A constructive dismissal occurs when an employer substantially changes the terms of an employee’s contract of employment which the employee does not consent to, either explicitly or implicitly. In this situation, the employee may be able to treat the employment contract as being at an end, which entitles the employee to notice from the employer as if the employee had been terminated.
Employer Actions that Constitute Constructive Dismissal
For a constructive dismissal to occur, the employer must act in a way that changes the fundamental terms of the employment relationship are changed. Such actions might include:
- The employer demoting an employee or reducing the employee’s remuneration;
- The employer refusing, by words or conduct, to allow the employee to fulfill the conditions of employment (such as locking an employee out of a building or removing support staff);
- The employer harassing or abusing an employee; or
- The employer giving the employee the choice of accepting the fundamental change or being fired.
By such types of action, employers essentially cease to meet their obligations and are therefore terminating the employment contract. Employees can therefore treat the contract as fundamentally breached and consider themselves as being dismissed through the employer’s actions.
Obtaining Relief from Constructive Dismissal
Even in the presence of such conditions as those mentioned above, constructive dismissal must also be accompanied by certain actions by the employee. The employee would generally have to object to the substantial changes or incidents within a short period of time of their occurrence. It is not recommended that an employee resign without first obtaining legal advice. However, if the employee does resign, the employee must make it clear to the employer that the resignation is due to the substantial change or incidents.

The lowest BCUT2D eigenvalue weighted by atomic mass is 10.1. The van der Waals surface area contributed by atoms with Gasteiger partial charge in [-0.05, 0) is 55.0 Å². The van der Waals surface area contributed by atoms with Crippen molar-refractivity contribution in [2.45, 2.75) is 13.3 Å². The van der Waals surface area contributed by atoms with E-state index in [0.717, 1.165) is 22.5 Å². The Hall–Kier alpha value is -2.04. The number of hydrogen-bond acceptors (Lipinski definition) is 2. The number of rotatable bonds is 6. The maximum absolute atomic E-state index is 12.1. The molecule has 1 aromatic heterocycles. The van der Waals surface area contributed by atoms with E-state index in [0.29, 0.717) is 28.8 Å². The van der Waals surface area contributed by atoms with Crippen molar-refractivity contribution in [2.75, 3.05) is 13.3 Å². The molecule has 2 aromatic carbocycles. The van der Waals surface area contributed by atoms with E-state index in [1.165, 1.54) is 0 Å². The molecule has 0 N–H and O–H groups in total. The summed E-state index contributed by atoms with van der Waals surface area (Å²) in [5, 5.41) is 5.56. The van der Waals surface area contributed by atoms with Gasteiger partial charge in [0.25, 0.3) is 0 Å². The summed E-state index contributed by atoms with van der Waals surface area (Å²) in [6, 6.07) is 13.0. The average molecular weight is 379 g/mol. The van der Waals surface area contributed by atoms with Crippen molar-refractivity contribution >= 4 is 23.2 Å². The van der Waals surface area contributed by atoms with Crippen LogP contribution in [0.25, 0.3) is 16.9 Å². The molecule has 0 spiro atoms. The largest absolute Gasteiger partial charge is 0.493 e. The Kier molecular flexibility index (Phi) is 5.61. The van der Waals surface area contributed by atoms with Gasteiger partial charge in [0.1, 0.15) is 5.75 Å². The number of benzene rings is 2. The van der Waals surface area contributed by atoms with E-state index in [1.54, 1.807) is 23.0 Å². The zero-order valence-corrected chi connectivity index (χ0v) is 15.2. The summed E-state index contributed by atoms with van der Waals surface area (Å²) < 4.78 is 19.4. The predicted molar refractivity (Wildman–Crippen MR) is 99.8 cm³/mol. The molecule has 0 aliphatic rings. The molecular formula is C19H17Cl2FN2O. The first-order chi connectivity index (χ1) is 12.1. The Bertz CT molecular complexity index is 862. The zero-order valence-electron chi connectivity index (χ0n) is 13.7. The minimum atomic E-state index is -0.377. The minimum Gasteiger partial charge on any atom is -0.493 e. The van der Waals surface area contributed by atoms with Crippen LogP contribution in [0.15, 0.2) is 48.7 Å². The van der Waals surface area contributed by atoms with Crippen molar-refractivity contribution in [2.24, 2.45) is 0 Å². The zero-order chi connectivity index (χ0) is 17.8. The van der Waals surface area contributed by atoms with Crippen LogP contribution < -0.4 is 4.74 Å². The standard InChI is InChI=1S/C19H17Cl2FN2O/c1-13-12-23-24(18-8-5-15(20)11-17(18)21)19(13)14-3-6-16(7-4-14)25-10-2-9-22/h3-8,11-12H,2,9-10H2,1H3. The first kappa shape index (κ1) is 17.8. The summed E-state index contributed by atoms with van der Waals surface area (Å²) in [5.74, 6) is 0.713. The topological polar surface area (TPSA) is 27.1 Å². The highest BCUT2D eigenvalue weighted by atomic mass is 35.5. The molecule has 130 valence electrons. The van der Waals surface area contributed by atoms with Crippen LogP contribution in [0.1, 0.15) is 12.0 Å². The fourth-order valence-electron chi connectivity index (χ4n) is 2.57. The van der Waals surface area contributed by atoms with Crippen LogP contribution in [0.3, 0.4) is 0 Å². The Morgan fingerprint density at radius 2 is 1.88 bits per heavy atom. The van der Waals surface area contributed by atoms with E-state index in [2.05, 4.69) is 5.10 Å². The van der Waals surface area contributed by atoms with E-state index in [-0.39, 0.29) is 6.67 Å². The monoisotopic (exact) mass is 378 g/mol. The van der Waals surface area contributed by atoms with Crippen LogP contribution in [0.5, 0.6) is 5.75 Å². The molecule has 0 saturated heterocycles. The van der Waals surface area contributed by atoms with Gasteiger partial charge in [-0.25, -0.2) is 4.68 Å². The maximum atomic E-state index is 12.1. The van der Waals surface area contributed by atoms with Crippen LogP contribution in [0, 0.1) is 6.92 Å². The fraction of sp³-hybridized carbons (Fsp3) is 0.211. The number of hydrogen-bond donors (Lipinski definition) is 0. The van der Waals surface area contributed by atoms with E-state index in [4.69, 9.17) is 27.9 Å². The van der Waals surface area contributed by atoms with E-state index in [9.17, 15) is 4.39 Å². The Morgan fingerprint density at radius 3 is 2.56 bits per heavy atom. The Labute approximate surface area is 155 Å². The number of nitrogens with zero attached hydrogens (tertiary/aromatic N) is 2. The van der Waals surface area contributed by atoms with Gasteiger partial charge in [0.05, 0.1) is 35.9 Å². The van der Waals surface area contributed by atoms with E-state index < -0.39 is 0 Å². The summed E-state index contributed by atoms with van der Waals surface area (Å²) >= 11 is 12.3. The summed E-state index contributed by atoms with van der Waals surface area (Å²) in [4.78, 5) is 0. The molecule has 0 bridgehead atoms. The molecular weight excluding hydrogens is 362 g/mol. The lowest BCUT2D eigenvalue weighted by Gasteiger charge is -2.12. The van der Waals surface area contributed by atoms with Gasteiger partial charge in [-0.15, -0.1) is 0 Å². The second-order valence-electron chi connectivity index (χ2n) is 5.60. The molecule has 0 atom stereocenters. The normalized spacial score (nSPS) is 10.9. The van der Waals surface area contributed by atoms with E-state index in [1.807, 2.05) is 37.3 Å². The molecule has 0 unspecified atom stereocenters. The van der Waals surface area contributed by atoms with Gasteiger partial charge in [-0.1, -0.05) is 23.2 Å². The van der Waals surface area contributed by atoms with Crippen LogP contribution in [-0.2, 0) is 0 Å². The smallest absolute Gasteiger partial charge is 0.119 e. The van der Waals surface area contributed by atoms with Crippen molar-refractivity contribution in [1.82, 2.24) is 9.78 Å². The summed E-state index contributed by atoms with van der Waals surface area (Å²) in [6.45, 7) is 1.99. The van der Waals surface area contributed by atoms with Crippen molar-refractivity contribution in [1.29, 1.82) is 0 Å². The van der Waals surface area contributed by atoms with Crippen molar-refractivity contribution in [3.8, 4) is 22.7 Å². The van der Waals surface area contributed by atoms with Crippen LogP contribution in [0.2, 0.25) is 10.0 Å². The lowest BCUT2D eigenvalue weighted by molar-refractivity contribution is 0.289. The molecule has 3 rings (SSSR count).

If the employee does not make it clear to the employer that they do not accept the new terms, then the employee may be seen as having agreed to the changes made. Additionally, employees may not be able to claim constructive dismissal if, for a period of time, they act in accordance with the changes made to their employment. This would be considered implied acceptance and may provide a basis for believing that the employee is in agreement with the unilateral changes. If the employee later becomes dissatisfied with the new terms and conditions of employment, they may not be successful in a claim for constructive dismissal.
The Employee’s Duty to Mitigate
In both wrongful and constructive dismissal situations, the employee has a duty to mitigate damages by seeking new employment. In most cases, the employee may not be required to continue working for the employer who constructively dismissed the employee.
An employee would, however, be expected to return to work for the dismissing employer in an effort to mitigate damages if:
- the former employer offers temporary, comparable employment;
- there are no conditions that make such a return to work unreasonable or intolerable; and,
- a reasonable person would accept such an opportunity
For related case studies and more information on Constructive Dismissal and Wrongful Dismissal, search our blog.
More Concepts on Employment Terminations
- Bad Faith, Unfair Dealing and Conduct of Dismissal
- Lay-Off — a Strictly Regulated Area of Employment
- Notice Period—What are Employees Statutorily Entitled To?
- Mitigation – the Duty of Every Wrongfully Dismissed Employee
- Reasonable Notice—What Constitutes “Reasonable”?
- Severance Pay: Not the Same as Termination Pay
- Terminations – Almost Always an Employer’s Right
- Termination for Cause—Hard to Prove
- Wrongful Dismissal—What Makes them Wrong?